As Canada and the United States increase in population, additional space is necessary for the construction of residences and businesses to meet the needs of a larger populace. Moreover, the days when most people lived in cities are gone. Now, most people prefer to have their own home on their own plot of land in suburbia. The development of vacant land is a necessity, but it becomes problematic when a lack of regional planning leads to an inefficient impact on the environment and increases costs for everyone. Sprawl is a term referring to spread out or low-density residential development beyond the edge of service and employment areas. It separates where people live from where they work, shop, and seek leisure activities or an education, requiring them to use cars to move between these zones. Sprawl identifies the cumulative effects of development that are automobile dependent, inefficient, and wasteful of natural resources. Sprawl is a  regional problem, and solving the problem requires convincing people that comprehensive, rational planning and strategies to combat it are in their self-interest.

Those seeking to curb sprawl often base their concerns around its impact on the environment, the traffic problems it creates, its harm to cities, and the financial burden it poses to everyone.As new construction emerges in a scattered fashion across the countryside, it often disrupts wildlife habitats and fragments rural regions once abounding in farmland, fields, forests, lakes, and ponds. An example of the latter is the runoff from the streets, parking lots, lawns, and farms that empty pollutants and sediment into waterways, degrading water quality and smothering habitat. Sprawl has disastrous consequences involving the destruction of wetlands and building on floodplains. The consequence of sprawl is too little water, not too much. Cars zipping along highways, or worse, cars stuck in traffic jams spew millions of tons of carbon dioxide and other greenhouse gases into our atmosphere each year.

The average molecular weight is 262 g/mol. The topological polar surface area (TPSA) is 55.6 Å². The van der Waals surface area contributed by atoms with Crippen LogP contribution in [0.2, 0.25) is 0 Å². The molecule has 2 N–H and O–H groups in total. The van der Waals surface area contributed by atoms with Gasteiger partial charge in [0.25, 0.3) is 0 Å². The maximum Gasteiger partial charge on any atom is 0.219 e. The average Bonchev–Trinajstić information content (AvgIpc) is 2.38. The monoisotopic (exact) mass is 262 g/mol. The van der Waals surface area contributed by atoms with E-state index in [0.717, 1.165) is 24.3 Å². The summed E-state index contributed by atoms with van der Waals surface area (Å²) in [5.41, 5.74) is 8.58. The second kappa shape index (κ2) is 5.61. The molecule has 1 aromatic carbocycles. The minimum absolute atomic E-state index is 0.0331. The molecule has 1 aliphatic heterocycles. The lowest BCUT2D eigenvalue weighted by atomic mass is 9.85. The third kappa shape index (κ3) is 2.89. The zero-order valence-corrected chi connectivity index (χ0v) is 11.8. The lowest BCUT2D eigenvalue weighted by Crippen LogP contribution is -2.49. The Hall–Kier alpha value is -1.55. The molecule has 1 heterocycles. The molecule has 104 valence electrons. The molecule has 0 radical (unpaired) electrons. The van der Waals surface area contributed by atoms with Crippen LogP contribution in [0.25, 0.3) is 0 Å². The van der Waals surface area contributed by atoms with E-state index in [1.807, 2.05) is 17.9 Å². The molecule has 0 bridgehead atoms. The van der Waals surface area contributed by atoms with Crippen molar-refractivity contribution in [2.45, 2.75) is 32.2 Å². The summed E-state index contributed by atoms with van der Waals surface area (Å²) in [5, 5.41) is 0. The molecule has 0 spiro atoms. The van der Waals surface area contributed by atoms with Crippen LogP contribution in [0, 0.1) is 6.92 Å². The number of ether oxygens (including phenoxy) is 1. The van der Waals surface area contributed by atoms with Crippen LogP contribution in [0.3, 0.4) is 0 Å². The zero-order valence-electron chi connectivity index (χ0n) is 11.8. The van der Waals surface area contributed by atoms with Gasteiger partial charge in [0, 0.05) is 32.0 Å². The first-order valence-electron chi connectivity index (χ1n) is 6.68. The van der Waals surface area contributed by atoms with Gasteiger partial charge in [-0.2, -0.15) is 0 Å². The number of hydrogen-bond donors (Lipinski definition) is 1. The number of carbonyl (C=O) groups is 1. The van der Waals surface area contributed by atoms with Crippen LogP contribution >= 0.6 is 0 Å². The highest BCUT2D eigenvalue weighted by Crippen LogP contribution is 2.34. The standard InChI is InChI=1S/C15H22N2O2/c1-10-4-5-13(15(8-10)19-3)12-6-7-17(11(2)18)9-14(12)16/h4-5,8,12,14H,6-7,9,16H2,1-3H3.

The alternative is sprawl is Smart Growth, comprehensive land-use planning to revitalize and build compact, environmentally sensitive communities, ones that are a transit and pedestrian-oriented and contain a mix of residential, commercial, and retail spaces. Its focus is on regional growth within already urbanized areas as well as on newly urbanizing land. Smart Growth public policies seek ways to stop the bulldozing of forests and farms and instead encourage reinvestment in cities and urbanized towns through sustainability, denser development, mass transit, and pedestrian-friendly areas.

A.C Spectorsky coined the term exurb to describe the appearance of new residential areas developing on the metropolitan fringe. This was observational, but a not-too-systematic account of prosperous residential communities on the fringes of the New York City metropolitan area. He noted that the lifestyle of these exurbanites was an intriguing mix of high tech, high culture, and rustic charm. Although they lived in a rural locale, they commuted to jobs in the central business district, combined their love for old things with attraction to new electronic gadgets, and maintained a strong interest in books, theater, and art.

Edge cities or new cities fall into one of three major categories. Uptowns, built on top of pre-automobile settlements, boomers, the typical new city located at the intersection of two major highways and almost always centered on a mall, and lastly, greenfields, a master-planned city by one developer on thousands of farmland acres. Boomers are the most common new city type and the ones least likely to have a political organization.